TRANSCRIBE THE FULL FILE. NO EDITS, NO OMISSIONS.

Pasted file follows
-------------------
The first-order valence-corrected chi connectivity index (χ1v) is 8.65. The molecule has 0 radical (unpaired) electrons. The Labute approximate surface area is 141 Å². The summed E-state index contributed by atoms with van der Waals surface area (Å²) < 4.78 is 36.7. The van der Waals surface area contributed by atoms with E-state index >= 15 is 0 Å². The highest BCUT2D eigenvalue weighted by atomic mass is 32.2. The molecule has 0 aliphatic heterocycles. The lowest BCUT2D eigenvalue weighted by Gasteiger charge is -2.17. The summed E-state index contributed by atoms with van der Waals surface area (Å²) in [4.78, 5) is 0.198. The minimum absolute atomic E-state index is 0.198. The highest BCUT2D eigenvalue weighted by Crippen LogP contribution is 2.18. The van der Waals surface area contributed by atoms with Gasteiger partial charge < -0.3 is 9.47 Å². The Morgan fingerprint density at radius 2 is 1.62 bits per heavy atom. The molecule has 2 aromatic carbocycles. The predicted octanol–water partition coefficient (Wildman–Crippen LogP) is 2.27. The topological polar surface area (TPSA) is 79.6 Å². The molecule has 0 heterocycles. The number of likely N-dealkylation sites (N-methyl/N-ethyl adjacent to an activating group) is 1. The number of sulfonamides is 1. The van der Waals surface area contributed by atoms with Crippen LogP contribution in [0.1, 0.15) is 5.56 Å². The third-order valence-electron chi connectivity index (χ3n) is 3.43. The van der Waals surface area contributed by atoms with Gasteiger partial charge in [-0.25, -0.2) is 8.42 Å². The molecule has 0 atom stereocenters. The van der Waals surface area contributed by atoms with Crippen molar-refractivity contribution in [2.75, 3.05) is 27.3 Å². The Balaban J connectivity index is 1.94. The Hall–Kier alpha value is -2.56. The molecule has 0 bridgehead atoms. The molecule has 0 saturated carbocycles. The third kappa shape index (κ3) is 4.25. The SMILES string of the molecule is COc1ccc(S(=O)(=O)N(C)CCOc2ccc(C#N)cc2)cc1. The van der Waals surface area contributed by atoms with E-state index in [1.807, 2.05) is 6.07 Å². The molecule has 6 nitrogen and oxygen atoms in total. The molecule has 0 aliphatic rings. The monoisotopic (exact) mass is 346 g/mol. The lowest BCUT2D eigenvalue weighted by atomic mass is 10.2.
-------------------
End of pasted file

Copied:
The first-order valence-corrected chi connectivity index (χ1v) is 8.65. The molecule has 0 radical (unpaired) electrons. The Labute approximate surface area is 141 Å². The summed E-state index contributed by atoms with van der Waals surface area (Å²) < 4.78 is 36.7. The van der Waals surface area contributed by atoms with E-state index >= 15 is 0 Å². The highest BCUT2D eigenvalue weighted by atomic mass is 32.2. The molecule has 0 aliphatic heterocycles. The lowest BCUT2D eigenvalue weighted by Gasteiger charge is -2.17. The summed E-state index contributed by atoms with van der Waals surface area (Å²) in [4.78, 5) is 0.198. The minimum absolute atomic E-state index is 0.198. The highest BCUT2D eigenvalue weighted by Crippen LogP contribution is 2.18. The van der Waals surface area contributed by atoms with Gasteiger partial charge < -0.3 is 9.47 Å². The Morgan fingerprint density at radius 2 is 1.62 bits per heavy atom. The molecule has 2 aromatic carbocycles. The predicted octanol–water partition coefficient (Wildman–Crippen LogP) is 2.27. The topological polar surface area (TPSA) is 79.6 Å². The molecule has 0 heterocycles. The number of likely N-dealkylation sites (N-methyl/N-ethyl adjacent to an activating group) is 1. The number of sulfonamides is 1. The van der Waals surface area contributed by atoms with Crippen LogP contribution in [0.1, 0.15) is 5.56 Å². The third-order valence-electron chi connectivity index (χ3n) is 3.43. The van der Waals surface area contributed by atoms with Gasteiger partial charge in [-0.25, -0.2) is 8.42 Å². The molecule has 0 atom stereocenters. The van der Waals surface area contributed by atoms with Crippen molar-refractivity contribution in [2.75, 3.05) is 27.3 Å². The Balaban J connectivity index is 1.94. The Hall–Kier alpha value is -2.56. The molecule has 0 bridgehead atoms. The molecule has 0 saturated carbocycles. The third kappa shape index (κ3) is 4.25. The SMILES string of the molecule is COc1ccc(S(=O)(=O)N(C)CCOc2ccc(C#N)cc2)cc1. The van der Waals surface area contributed by atoms with E-state index in [1.807, 2.05) is 6.07 Å². The molecule has 6 nitrogen and oxygen atoms in total. The molecule has 0 aliphatic rings. The monoisotopic (exact) mass is 346 g/mol. The lowest BCUT2D eigenvalue weighted by atomic mass is 10.2.